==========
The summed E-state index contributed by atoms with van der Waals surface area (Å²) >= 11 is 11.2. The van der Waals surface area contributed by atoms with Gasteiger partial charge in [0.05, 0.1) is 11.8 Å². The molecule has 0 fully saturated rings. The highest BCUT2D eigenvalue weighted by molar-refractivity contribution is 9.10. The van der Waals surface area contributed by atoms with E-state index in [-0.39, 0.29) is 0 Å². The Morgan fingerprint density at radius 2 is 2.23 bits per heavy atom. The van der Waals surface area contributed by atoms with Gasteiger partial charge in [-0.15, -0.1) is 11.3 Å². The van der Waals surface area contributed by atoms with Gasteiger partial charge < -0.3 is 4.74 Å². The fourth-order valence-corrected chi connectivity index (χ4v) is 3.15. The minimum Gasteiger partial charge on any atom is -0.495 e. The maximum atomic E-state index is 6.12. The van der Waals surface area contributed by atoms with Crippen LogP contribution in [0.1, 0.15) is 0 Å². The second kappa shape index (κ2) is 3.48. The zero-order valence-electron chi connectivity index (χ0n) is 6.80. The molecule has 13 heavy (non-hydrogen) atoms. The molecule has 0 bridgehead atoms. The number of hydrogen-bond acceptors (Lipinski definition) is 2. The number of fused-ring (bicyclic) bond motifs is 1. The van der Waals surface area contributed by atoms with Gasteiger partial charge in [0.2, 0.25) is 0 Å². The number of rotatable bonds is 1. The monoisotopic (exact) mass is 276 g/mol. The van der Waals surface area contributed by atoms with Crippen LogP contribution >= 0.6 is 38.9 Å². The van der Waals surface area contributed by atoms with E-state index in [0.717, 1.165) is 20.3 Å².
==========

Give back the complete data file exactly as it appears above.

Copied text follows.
The summed E-state index contributed by atoms with van der Waals surface area (Å²) >= 11 is 11.2. The van der Waals surface area contributed by atoms with Gasteiger partial charge in [0.05, 0.1) is 11.8 Å². The molecule has 0 fully saturated rings. The highest BCUT2D eigenvalue weighted by molar-refractivity contribution is 9.10. The van der Waals surface area contributed by atoms with E-state index in [-0.39, 0.29) is 0 Å². The Morgan fingerprint density at radius 2 is 2.23 bits per heavy atom. The van der Waals surface area contributed by atoms with Gasteiger partial charge in [-0.15, -0.1) is 11.3 Å². The van der Waals surface area contributed by atoms with Gasteiger partial charge < -0.3 is 4.74 Å². The fourth-order valence-corrected chi connectivity index (χ4v) is 3.15. The minimum Gasteiger partial charge on any atom is -0.495 e. The maximum atomic E-state index is 6.12. The van der Waals surface area contributed by atoms with Crippen LogP contribution in [0.1, 0.15) is 0 Å². The second kappa shape index (κ2) is 3.48. The zero-order valence-electron chi connectivity index (χ0n) is 6.80. The molecule has 13 heavy (non-hydrogen) atoms. The molecule has 0 bridgehead atoms. The number of hydrogen-bond acceptors (Lipinski definition) is 2. The number of fused-ring (bicyclic) bond motifs is 1. The van der Waals surface area contributed by atoms with Gasteiger partial charge in [0.2, 0.25) is 0 Å². The number of rotatable bonds is 1. The monoisotopic (exact) mass is 276 g/mol. The van der Waals surface area contributed by atoms with Crippen LogP contribution >= 0.6 is 38.9 Å². The van der Waals surface area contributed by atoms with E-state index in [0.717, 1.165) is 20.3 Å².